The promise artificial sweeteners make is to give you the taste of sweetness without the calories. After all, it’s called ‘diet soda’ so it must be good if you’re watching your waistline or trying to loose a few kilos, right?
Historically, research on artificial or non-caloric sweeteners has proven controversial with studies throwing up conflicting results. What we do know is that whist consumption levels of non-caloric sweeteners have climbed steeply so too have obesity rates, with one in four children and two out of three adults in Australia now overweight or obese.
A new study, from the Medical College of Wisconsin and Marquette University based on a more detailed understanding of the metabolic affects of artificial sweeteners may help explain the problem. The researchers compared the results of feeding rats
diets high in glucose versus two common artificial sweeteners : aspartame or acesulfame potassium. It found that diets high in artificial sweeteners changed how the body processes fat and gets its energy and lead to negative changes in fat and energy metabolism.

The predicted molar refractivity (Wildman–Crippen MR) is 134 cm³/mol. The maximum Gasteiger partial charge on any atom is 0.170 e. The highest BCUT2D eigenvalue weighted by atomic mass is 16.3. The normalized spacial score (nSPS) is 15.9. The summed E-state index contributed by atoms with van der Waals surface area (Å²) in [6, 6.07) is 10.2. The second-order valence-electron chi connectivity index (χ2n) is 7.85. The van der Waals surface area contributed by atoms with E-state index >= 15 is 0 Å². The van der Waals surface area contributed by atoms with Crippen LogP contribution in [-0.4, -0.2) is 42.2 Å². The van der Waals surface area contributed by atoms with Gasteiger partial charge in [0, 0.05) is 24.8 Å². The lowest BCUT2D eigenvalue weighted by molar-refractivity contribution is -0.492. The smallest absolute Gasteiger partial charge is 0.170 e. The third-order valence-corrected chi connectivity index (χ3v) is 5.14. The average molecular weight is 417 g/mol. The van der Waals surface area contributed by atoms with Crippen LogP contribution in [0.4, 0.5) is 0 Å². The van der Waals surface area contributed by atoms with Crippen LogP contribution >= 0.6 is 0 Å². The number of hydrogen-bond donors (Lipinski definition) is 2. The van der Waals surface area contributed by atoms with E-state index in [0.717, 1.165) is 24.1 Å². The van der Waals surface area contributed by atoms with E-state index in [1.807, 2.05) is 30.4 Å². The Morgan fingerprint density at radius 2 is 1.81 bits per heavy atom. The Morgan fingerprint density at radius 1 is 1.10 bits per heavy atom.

It echoes the findings of an earlier study from George Washington University, which found that low calorie sweeteners increased fat-producing genes and glucose transport into cells of obese people who consumed them. The greater the dose, the greater the effect. In other words, artificial sweeteners were actually worsening the problems they were designed to solve leading to increased weight gain and increased susceptibility to Type 2 diabetes.
So what is healthier, sugar or artificial sweeteners? In moderate doses, our bodies seem much better adapted to handle natural sugars over artificial ones. Artificial sweeteners might trick our tastebuds and give us an emotional ‘sugar hit’ however they do appear to come with significant side effects and certainly offer zero nutritional benefits. We all need a little sweetness in our lives, just aim for sources of sweetness that are the least refined. As the saying goes choose something grown by a plant over something made in a plant.